Provided by

Skoda has several reasons to be jolly this Christmas, and even more for 2020.

The shape of Skoda’s upgraded all-new Octavia, the best-selling model, has been revealed to almost universal critical acclaim and will be here by the middle of next year with hybrid and plug-in hybrid options.

And the company now has a full SUV range. The Kodiaq, which is available with seven seats, and the mid-size Karoq, a Qashqai rival, are to be joined by its Kamiq in the all-important compact SUV market where it will compete with such top guns as the VW T-Cross and Citroen C3 Aircross nest year.

All Skoda models are moving upmarket and into the luxury class of specifications on the new models. Nowhere is this more true than in the flagship Superb model which has recently had a facelift and is ready for the off.

It has already been available in petrol and diesel versions and will arrive in plug-in hybrid form early next year with the iV badge designation. Only 250 units of the electric/petrol model will be available next year, so those eager to get behind the wheel of one will have to be quick off the mark.

There be a bit of a battle for sales in the VW family. The Passat GTE (which has gone on sale with the same electric/petrol technology as the Superb iV at a heavily reduced price of €42,495 with all grants included) is now nearer the entry price of the Superb iV which, in Ambition trim, costs €40,350.

The Passat price adjustment is probably more to woo the diesel brigade, and makes the point that the GTE level of trim in the Passat is more in line with the higher specification Sportline version of the Superb which costs €45,850.

The Superb offers a comfortable and quiet drive, even when the petrol motor kicks in. In hybrid electric mode (which Skoda says has a range of 63km), it is so quiet that it has an ”e-noise” sound generator to warn other road users. Commuters can now, for instance, make a Naas to Dublin round-trip without using any petrol – so substantial savings can be made.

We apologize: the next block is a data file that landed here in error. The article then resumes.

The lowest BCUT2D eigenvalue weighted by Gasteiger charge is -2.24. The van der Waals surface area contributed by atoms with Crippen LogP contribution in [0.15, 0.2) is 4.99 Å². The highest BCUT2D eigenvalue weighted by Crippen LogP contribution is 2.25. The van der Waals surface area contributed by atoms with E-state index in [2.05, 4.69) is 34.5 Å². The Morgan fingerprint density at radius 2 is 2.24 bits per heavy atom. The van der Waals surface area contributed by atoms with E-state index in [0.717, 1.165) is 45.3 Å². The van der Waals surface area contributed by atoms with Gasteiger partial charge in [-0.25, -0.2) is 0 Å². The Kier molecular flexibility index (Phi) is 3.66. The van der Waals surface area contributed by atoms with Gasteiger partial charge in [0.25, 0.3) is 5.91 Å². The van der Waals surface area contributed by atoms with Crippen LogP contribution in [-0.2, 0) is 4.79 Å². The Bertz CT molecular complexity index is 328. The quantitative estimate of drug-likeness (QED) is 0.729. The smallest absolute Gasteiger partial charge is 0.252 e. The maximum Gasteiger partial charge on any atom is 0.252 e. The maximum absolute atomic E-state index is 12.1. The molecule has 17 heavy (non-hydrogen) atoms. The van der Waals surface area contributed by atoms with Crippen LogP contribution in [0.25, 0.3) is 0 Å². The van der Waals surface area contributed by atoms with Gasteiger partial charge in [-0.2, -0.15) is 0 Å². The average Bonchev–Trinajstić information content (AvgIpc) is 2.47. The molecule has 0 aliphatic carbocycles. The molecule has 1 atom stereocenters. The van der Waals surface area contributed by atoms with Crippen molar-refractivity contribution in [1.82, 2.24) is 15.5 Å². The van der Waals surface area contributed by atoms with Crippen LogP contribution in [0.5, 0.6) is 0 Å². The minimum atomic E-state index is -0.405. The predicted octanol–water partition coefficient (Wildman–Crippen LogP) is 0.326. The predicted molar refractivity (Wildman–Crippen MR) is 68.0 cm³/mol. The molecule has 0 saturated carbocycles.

The savings come from the combination of a 156bhp 1.4 litre TSI petrol engine working alongside an 85 KW electric motor that generates 115bhp (combined 218bhp). An overnight charge from a domestic plug takes five hours and just 3.5 hours from a more powerful wall box.

The battery can also be charged on the go through brake regeneration, so you can build up reserves of power on out-of-town runs and drive totally pollution free in cities and urban areas. Both power units work together with their interplay controlled – and this, Skoda claims, can deliver a combined consumption of 1.5l/100km which reflects in CO2 emissions as low as 35g/km. Annual road tax is €170.

A test drive over mixed terrain and some urban routes resulted in 3.3l/100km, which is over 85mpg but more careful driving could improve these figures. A combination of both drive modes gives the Superb a total range of 930km. The top speed is 244km/h. There are three driving modes to choose from – sport, e-mode and driving – depending on the urgency of the journey.

Excellent build quality, loads of boot space and rear legroom have made the Superb a top choice for price-conscious large families and taxi drivers. Now, however, the battery, which is a hefty 130kg, had reduced the boot area by 100 litres to 484 litres.

Prices start at €40,350 for the entry Liftback Ambition model with the Style version (boasting a high level of safety and infotainment technology and expected to be the big seller) costing €43,850. The Combi versions are priced from €41,850 to €49,850.

Provided by